ASUN Executive Team

From left, Association of Students of the University of Nebraska executive team Jared Long, Emily Johnson and Ibraheem Hamzat pose for a portrait in the Nebraska Union on Friday, Feb. 8, 2019, in Lincoln, Nebraska.

Despite spending their summers working separately, the Association of Students of the University of Nebraska’s executive team is ready to hit the ground running.

Through internships, conferences and leadership positions, each team member acquired new skills to bring back to the University of Nebraska-Lincoln’s student government. They also prepared for the upcoming year by working on new strategies for member communication and student engagement.

ASUN President Emily Johnson said she had a busy summer representing the University of Nebraska-Lincoln as a student regent on the University of Nebraska’s Board of Regents.

In early June, Johnson attended the National Campus Leadership Council’s Presidential Leadership Summit in Washington, D.C., where she spent five days with student body presidents from other Big Ten universities, as well as student presidents from Ivy League and Southeastern Conference universities and colleges.  

Johnson said during the conference she was able to learn about university student government policies and spend some time on Capitol Hill advocating for higher education legislation.

ASUN external vice president Ibraheem Hamzat said he spent his summer as a molecular engineering intern at the University of Chicago. While at the University of Chicago, Hamzat was able to volunteer at a hospital with a patient population spanning multiple socio-economic, ethnic and racial backgrounds, which inspired his goal to bring diverse voices to ASUN and better represent UNL students.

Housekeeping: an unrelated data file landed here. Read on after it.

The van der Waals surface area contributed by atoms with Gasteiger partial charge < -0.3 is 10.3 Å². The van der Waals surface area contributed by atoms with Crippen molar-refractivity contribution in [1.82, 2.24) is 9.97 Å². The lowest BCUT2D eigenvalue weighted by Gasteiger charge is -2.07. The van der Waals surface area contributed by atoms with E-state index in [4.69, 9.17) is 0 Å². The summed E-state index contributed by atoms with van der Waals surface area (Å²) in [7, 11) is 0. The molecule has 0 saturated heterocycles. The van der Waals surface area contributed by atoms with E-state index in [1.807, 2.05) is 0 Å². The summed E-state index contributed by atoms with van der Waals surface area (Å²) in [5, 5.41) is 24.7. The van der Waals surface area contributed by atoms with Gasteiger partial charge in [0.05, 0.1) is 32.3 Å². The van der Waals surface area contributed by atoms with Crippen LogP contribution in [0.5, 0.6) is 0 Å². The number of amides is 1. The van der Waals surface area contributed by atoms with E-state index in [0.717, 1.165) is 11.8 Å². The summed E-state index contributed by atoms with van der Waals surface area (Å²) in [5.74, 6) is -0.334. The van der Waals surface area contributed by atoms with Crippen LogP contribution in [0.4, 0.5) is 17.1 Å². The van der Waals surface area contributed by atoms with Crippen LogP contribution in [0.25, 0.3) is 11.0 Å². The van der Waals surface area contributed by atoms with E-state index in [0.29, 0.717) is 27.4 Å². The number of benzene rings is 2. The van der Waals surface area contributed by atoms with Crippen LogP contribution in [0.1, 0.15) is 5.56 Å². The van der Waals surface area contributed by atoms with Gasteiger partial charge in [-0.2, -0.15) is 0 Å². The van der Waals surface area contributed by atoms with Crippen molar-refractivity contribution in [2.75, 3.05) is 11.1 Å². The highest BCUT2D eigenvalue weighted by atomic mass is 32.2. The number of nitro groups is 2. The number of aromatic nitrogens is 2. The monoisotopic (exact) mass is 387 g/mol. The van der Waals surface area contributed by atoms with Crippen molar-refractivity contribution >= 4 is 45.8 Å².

ASUN internal vice president Jared Long said he worked as a New Student Enrollment orientation leader this summer and with the Seward County Independent as an intern reporter. Of his two experiences, Long said NSE has provided him the most insights to transfer to ASUN.

“Seeing the incoming students and hearing how excited they are to get involved, it’s a reminder of the importance of making sure it’s easy to get involved,” Long said.

As internal vice president, Long said he has tried to ensure members are prepared for the academic year and have the resources needed to perform their jobs. 

Hamzat said ASUN has been devising strategies to improve communication and ensure members are aware of the resources needed to complete their work. According to Hamzat, ASUN roadblocks are usually due to a lack of communication between members.

“It’s been a lot of communication with committee chairs, both this coming from me and speaker of [the] senate Drew Harrahill,” Long said. “Between the two of us, it’s just been emails out to ASUN members, particularly committee chairs [and] making sure they’re prepared to dive in and lead a committee.”

When the Engage Party won the ASUN elections in March, the executive team had an ‘engage with others’ campaign pillar, which included simplifying the process to form recognized student organizations on campus.